Back when I used to teach journalism at St. Margaret’s School, in Tappahannock, Virginia, I often used this saying to stress the importance of being able to distinguish between what news is, and what it isn’t. In our modern news media world, with sound bites, tweets, chats, etc., coming from everywhere and from anybody, 24 hours a day, we all need to be able to sift through the constant barrage of information to discover what is newsworthy.
If you are looking for a concise, informative, and interactive way to teach students about what makes something newsworthy, then you should check out eMediaVA’s “What Is News?” lesson. This handy resource contains a short BBC My World video to capture your students’ attention, while also giving them a quick history lesson on news, from handwritten manuscripts to digital feeds. In addition to the video, eMediaVA provides you with a complete lesson plan that gives students the opportunity to investigate the purposes, characteristics, and role of news. Supplemental materials include a student handout to check their media literacy and for you to assess what they have learned.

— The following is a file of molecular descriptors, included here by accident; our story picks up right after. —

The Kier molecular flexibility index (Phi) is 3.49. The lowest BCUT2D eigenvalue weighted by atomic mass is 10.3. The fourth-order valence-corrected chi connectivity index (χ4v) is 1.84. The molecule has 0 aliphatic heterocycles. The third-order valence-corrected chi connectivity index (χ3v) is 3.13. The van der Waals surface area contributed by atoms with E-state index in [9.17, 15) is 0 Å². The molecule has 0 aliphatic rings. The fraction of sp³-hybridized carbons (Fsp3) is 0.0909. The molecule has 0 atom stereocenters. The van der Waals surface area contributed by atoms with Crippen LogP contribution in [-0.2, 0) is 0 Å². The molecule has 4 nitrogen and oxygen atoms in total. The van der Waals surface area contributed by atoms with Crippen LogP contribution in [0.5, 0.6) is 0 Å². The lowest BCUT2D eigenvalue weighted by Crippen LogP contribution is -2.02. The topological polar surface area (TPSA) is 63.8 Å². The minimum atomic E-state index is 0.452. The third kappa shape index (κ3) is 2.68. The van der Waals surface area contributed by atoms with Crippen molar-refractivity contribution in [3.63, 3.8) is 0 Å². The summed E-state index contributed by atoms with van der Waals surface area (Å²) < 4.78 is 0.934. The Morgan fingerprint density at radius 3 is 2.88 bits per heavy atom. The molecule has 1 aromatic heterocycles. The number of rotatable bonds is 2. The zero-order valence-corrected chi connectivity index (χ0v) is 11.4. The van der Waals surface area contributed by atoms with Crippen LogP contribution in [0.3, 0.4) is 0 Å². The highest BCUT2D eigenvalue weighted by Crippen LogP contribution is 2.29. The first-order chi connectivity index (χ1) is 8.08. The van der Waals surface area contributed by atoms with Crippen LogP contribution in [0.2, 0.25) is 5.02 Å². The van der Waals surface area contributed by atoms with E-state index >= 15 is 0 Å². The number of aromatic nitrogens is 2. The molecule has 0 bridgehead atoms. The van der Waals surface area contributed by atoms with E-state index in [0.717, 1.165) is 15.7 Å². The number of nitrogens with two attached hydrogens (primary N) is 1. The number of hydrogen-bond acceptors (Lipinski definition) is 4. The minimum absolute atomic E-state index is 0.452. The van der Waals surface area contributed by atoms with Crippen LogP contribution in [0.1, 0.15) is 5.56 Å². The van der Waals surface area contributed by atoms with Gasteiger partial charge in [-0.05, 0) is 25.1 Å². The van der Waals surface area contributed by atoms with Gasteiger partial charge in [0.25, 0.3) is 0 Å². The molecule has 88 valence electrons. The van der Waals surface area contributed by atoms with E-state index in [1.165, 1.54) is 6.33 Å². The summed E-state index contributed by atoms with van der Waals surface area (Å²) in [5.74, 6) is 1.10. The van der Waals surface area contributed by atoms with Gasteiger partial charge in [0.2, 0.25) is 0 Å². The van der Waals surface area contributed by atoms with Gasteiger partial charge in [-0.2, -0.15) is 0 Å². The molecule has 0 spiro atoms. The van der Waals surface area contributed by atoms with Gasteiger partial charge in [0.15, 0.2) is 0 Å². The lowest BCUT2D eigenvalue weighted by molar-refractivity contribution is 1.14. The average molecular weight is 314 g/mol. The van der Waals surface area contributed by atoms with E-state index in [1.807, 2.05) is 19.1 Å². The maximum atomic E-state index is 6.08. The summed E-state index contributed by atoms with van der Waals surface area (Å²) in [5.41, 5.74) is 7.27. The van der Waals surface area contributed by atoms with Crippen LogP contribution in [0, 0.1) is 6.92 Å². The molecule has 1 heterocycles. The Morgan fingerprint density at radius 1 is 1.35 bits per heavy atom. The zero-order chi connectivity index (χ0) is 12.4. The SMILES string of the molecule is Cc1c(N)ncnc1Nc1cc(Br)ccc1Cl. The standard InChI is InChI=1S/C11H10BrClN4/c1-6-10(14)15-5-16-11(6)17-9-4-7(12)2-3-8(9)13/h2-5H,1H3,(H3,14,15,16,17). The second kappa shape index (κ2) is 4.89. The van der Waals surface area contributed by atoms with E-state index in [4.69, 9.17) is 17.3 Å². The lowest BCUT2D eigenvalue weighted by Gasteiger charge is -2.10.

The “What Is News?” lesson is just one of many resources from eMediaVA that you can use to teach students about news and news media literacy. Just go to eMediaVA and start searching. You will be amazed (and a little overwhelmed) by what you will find.
And in case you didn’t know, Global Media and Information Literacy Week is Oct. 24-31. To find out more, there’s a great global media literacy rabbit hole waiting for you at https://en.unesco.org/commemorations/globalmilweek.
Dale Harter is a librarian at Matoaca High School in Chesterfield County and an eMediaVA Teacher Ambassador.